At one time it was only academics that showed any interest in the Shipping lists and related documents. That has changed in the last few years and now there is a steady stream of interested people asking to see these documents. One reason for this new interest is the opportunity for people of Indian descent to visit India and trace the village that their forefathers came from.
There is now a flourishing trade between South Africa and India and many more people have reason to travel to South Asia. Another reason is that once having traced in the Ships' Lists the grandparents or parents who came to Natal, individuals can obtain a written statement from the Archivist, giving full details of the person, the ship and the date of arrival. With this the representative of the Indian Government in South Africa will provide a certificate for Persons of Indian Origin which has advantages for those visiting India regularly.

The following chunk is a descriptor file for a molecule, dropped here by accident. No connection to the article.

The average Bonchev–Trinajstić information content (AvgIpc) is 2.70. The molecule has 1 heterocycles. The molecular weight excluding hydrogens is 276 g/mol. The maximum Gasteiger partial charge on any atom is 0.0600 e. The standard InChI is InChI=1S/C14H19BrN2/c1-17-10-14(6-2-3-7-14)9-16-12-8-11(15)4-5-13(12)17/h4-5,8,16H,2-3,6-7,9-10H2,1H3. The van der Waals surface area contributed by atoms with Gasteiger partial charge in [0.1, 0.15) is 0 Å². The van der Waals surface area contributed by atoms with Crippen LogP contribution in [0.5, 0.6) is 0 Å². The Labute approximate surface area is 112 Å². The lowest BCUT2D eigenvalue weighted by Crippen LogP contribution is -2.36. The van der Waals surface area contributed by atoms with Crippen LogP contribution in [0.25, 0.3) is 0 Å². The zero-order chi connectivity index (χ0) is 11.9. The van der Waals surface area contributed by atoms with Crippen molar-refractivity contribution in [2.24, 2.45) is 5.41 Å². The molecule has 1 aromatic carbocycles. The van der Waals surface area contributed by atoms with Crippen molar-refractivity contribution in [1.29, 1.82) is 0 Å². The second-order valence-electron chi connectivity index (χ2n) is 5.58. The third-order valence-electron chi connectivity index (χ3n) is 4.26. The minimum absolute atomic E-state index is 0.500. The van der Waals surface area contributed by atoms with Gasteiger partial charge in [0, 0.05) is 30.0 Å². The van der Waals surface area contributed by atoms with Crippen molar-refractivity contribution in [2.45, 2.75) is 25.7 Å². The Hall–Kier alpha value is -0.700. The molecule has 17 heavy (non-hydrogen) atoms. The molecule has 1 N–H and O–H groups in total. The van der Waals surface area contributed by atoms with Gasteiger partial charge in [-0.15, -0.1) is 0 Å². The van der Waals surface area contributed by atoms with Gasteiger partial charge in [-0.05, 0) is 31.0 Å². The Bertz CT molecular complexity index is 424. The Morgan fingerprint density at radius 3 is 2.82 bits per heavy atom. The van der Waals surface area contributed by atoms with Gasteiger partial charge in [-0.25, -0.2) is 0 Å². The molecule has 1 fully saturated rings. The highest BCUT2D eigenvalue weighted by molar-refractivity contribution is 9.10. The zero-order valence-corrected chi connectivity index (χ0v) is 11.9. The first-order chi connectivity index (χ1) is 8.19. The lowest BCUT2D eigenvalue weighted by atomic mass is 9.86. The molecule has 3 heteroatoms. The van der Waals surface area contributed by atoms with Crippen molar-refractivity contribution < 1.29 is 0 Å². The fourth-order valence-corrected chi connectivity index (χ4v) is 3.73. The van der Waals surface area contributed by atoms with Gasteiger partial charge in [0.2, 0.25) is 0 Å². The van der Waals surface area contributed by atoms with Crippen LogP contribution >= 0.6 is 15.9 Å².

Others, with no intention of visiting India, are now interested in their ancestors, where they came from and the details that all genealogists like to know.
Looking for more information on the arrival of Indian Passenger? Read this article